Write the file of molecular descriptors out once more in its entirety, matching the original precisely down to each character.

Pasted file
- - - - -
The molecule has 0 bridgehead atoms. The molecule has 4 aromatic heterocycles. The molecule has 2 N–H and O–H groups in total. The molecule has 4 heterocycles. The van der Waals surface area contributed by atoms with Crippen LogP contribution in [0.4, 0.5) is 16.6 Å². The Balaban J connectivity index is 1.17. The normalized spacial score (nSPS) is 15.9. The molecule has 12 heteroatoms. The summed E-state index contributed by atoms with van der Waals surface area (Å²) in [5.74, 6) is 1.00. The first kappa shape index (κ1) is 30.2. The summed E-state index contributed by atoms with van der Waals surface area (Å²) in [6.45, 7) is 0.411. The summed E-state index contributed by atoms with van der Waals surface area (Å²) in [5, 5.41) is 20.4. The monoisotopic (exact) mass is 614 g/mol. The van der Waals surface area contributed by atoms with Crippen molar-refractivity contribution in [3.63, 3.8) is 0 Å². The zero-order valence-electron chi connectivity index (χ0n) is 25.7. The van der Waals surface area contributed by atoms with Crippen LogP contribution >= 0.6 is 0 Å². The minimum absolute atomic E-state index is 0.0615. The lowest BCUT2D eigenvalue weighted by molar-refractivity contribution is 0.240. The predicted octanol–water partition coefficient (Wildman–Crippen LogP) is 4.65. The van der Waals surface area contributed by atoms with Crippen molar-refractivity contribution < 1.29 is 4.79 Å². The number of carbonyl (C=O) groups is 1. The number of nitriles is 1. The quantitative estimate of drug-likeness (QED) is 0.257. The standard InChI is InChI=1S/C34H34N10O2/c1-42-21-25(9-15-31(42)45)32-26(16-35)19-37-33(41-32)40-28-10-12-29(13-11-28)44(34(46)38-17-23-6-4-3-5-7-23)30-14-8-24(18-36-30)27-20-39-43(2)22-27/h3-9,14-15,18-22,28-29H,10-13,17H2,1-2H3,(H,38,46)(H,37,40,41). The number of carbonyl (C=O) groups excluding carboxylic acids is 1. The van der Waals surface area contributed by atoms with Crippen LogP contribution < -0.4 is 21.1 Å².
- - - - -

The molecule has 0 bridgehead atoms. The molecule has 4 aromatic heterocycles. The molecule has 2 N–H and O–H groups in total. The molecule has 4 heterocycles. The van der Waals surface area contributed by atoms with Crippen LogP contribution in [0.4, 0.5) is 16.6 Å². The Balaban J connectivity index is 1.17. The normalized spacial score (nSPS) is 15.9. The molecule has 12 heteroatoms. The summed E-state index contributed by atoms with van der Waals surface area (Å²) in [5.74, 6) is 1.00. The first kappa shape index (κ1) is 30.2. The summed E-state index contributed by atoms with van der Waals surface area (Å²) in [6.45, 7) is 0.411. The summed E-state index contributed by atoms with van der Waals surface area (Å²) in [5, 5.41) is 20.4. The monoisotopic (exact) mass is 614 g/mol. The van der Waals surface area contributed by atoms with Crippen molar-refractivity contribution in [3.63, 3.8) is 0 Å². The zero-order valence-electron chi connectivity index (χ0n) is 25.7. The van der Waals surface area contributed by atoms with Crippen LogP contribution >= 0.6 is 0 Å². The minimum absolute atomic E-state index is 0.0615. The lowest BCUT2D eigenvalue weighted by molar-refractivity contribution is 0.240. The predicted octanol–water partition coefficient (Wildman–Crippen LogP) is 4.65. The van der Waals surface area contributed by atoms with Crippen molar-refractivity contribution < 1.29 is 4.79 Å². The number of carbonyl (C=O) groups is 1. The number of nitriles is 1. The quantitative estimate of drug-likeness (QED) is 0.257. The standard InChI is InChI=1S/C34H34N10O2/c1-42-21-25(9-15-31(42)45)32-26(16-35)19-37-33(41-32)40-28-10-12-29(13-11-28)44(34(46)38-17-23-6-4-3-5-7-23)30-14-8-24(18-36-30)27-20-39-43(2)22-27/h3-9,14-15,18-22,28-29H,10-13,17H2,1-2H3,(H,38,46)(H,37,40,41). The number of carbonyl (C=O) groups excluding carboxylic acids is 1. The van der Waals surface area contributed by atoms with Crippen LogP contribution < -0.4 is 21.1 Å².